The 'complete' life

19 Mar '24
4 min read


In life, if you are fortunate enough, you meet a person who has a deep connection with you. And he/she has such a profound influence on you that he/she mentors you without being authoritarian about it. Unknowingly, you pick up certain values and traits from such a person, which ensures you are in a good stead in your own life. 

One such person in my life was my Dodamma (Mausi). I did not realise it then. But now, when I am faced with a situation or am brooding over something, the internal chatter of my mind, reveals to me quite plainly that my conscience is clear because my values and traits are a certain way. 

My Dodamma was a frail woman, with sharp features, a round face, sultry complexion and curly hair. Of all women I have seen so far, I believe she looked the best in Saree. The way she draped it, made her look elegant. 

She was quite blunt in her speech and quick of temper. But as often is the case, she was genuine at heart and completely free of malice. She did not have the sleakness that people so admire. Yet when you had spent enough time with her, you would grow to love her. In the world of facades, genuine people become conspicuous, especially when you are going through tough times. Such was her charm, our helpers, her friends, her umpteen nephews and nieces, nearby shopkeepers- all were close to her, notwithstanding the daily dose of bashing they would get from her.

She was an excellent cook and knew not how to make food in small quantities. The food would be in her kitchen, at all times, as if there was some secret  Akshay-Patra there. She would feed food to any and every person who came to her door-step.

She had this mad love for shopping. She would love to shop for vegetables, books and utensils. Any time you go to her house, you would be sure to find clean bed spreads to sleep in, tasty food to eat & lots of books to read.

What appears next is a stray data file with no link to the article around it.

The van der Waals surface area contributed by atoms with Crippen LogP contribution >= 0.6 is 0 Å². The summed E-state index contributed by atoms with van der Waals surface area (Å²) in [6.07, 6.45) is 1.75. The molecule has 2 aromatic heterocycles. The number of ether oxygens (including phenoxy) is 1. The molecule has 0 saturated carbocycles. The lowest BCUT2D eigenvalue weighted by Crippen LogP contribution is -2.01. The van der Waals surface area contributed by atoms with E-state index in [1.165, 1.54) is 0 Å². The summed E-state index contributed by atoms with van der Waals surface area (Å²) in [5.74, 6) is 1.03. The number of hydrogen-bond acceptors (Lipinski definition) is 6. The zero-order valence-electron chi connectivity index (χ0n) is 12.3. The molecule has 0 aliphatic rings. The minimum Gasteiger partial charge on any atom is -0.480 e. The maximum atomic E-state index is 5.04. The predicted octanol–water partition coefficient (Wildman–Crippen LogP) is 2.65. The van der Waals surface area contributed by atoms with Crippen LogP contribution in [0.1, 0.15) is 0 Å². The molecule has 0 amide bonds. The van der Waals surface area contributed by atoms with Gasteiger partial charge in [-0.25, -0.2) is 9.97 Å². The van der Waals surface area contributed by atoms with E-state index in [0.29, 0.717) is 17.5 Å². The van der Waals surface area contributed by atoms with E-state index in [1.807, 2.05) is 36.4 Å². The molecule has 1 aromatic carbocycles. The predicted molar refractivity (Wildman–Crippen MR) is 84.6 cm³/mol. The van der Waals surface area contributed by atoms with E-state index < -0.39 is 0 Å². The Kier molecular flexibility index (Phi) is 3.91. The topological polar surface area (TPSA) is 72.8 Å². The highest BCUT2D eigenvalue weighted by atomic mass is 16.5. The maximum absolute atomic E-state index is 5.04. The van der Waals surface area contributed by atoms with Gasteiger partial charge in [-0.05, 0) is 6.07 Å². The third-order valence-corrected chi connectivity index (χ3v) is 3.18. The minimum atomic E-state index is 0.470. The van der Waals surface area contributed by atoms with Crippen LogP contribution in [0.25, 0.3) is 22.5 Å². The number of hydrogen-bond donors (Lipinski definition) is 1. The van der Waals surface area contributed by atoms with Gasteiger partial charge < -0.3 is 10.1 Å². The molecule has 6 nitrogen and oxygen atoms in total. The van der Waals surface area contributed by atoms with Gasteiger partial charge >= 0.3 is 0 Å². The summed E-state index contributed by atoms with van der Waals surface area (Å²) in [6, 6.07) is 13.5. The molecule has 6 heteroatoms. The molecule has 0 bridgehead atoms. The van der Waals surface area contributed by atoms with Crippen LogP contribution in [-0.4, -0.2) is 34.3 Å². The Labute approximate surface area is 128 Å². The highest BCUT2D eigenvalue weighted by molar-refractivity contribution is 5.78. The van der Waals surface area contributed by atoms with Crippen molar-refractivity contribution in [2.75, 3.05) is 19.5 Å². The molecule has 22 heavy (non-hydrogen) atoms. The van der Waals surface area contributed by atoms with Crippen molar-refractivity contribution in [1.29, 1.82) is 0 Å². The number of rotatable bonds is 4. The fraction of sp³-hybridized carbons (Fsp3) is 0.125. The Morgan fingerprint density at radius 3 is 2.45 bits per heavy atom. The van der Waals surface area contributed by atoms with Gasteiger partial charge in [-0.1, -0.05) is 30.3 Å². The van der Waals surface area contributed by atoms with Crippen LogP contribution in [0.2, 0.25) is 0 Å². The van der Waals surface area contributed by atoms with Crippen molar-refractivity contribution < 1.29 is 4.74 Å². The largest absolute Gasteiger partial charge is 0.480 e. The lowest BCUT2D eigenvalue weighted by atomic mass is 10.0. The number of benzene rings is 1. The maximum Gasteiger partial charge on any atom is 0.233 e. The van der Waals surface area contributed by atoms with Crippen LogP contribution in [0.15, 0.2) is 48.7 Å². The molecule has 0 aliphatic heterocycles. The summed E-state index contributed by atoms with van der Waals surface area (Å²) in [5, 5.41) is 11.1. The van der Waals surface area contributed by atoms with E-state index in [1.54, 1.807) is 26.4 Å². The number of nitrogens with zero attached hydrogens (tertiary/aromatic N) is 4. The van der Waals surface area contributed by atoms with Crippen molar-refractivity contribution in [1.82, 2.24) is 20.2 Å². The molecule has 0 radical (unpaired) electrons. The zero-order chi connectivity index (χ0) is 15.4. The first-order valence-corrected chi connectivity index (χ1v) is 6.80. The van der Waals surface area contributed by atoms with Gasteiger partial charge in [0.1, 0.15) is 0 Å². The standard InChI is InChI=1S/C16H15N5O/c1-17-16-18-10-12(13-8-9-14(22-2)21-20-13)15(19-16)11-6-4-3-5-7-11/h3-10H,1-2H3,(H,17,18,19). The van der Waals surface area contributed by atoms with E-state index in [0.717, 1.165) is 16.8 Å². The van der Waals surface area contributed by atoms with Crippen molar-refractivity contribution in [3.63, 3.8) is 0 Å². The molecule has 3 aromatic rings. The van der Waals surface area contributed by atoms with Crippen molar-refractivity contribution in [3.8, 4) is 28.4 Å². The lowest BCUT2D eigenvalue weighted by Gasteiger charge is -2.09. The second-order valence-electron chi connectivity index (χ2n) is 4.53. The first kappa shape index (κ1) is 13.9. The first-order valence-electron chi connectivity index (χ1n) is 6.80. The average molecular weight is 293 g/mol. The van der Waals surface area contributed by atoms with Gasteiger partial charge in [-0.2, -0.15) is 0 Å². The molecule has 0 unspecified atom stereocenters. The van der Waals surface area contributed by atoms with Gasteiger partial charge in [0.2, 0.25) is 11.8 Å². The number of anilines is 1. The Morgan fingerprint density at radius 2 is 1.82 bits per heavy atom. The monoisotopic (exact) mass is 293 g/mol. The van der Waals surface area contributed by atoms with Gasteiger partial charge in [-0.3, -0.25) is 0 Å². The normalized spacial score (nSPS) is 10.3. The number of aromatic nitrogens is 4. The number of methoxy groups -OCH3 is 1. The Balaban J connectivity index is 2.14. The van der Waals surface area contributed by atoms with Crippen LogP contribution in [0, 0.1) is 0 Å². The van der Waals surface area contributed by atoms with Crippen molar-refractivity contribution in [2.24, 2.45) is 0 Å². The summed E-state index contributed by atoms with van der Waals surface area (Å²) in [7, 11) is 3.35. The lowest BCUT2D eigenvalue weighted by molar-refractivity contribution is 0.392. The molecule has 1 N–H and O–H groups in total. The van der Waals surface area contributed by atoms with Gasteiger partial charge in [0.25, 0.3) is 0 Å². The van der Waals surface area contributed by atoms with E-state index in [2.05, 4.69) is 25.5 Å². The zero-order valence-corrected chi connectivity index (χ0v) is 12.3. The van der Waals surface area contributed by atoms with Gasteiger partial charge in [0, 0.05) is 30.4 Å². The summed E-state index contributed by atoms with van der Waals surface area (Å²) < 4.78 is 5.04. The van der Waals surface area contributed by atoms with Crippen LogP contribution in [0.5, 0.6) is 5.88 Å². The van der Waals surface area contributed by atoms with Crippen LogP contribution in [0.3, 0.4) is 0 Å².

She was not married. Why? I don't know. If any person was a fit candidate for marriage, it was her. She had that quality to make life look opulent, even within the limited means she possessed. Add to that her love to feed food to people and give a patient ear to anyone who was in distress. 

The loneliness she suffered from, was never mentioned by her. All her brothers and sisters were married, had children. After her parents' death, she had no one to call her own. Yet this did not frighten or embitter her. The time you spent with her was not spent on brooding over her vulnerability. That frail frame had more mental strength that most of us have. It was always some lively chatter about books or interpretation of some Stotra or some vehement criticism or generous appreciation of some quality in someone, that would have either bothered her or warmed her. In short, there was no pity-party. 

She is no more. Towards the end of her life, I could sense how lonely she was. In bits and pieces, she did try to tell that she is weary of this life. That she will leave this world when Sri Hari calls her, as if she never belonged. 

When she died, I was angry at Krishna. Why would He want gentle souls to suffer like this, was beyond my capacity to understand. All philosophy & Karmic talk does not help you to heal when you see a genuine soul suffer. The pain is severe but the sense of helplessness that you feel is equally acute. You realise that you are no Krishna. IF you were, you would have given all things best to this dear soul and all souls like her, wouldn't you?

Then life moves on. You learn to get over it. Yet that person lives on through you. Every time, you feel life is hard and you cannot take it anymore, you are reminded of such souls, who showed tremendous strength and love in worse situations. And that thought is humbling. You see no more reason to complain. 

I had a grievance with Krishna that my Dodamma did not have a ‘complete’ life. But now as I look back, I feel she was more ‘complete’ a person, than most of us are. She did not have anyone to call her own. But everyone felt she was theirs'- a trusted friend and confidante. After all, what's a ‘complete’ life? One which teaches you by example to make most of what you have got and not to fret about what you have not got. 

Life IS complex IF you fail  to find or recognise and appreciate such an unassuming teacher amidst you. 



Written by Vishnupriya VijayGanesh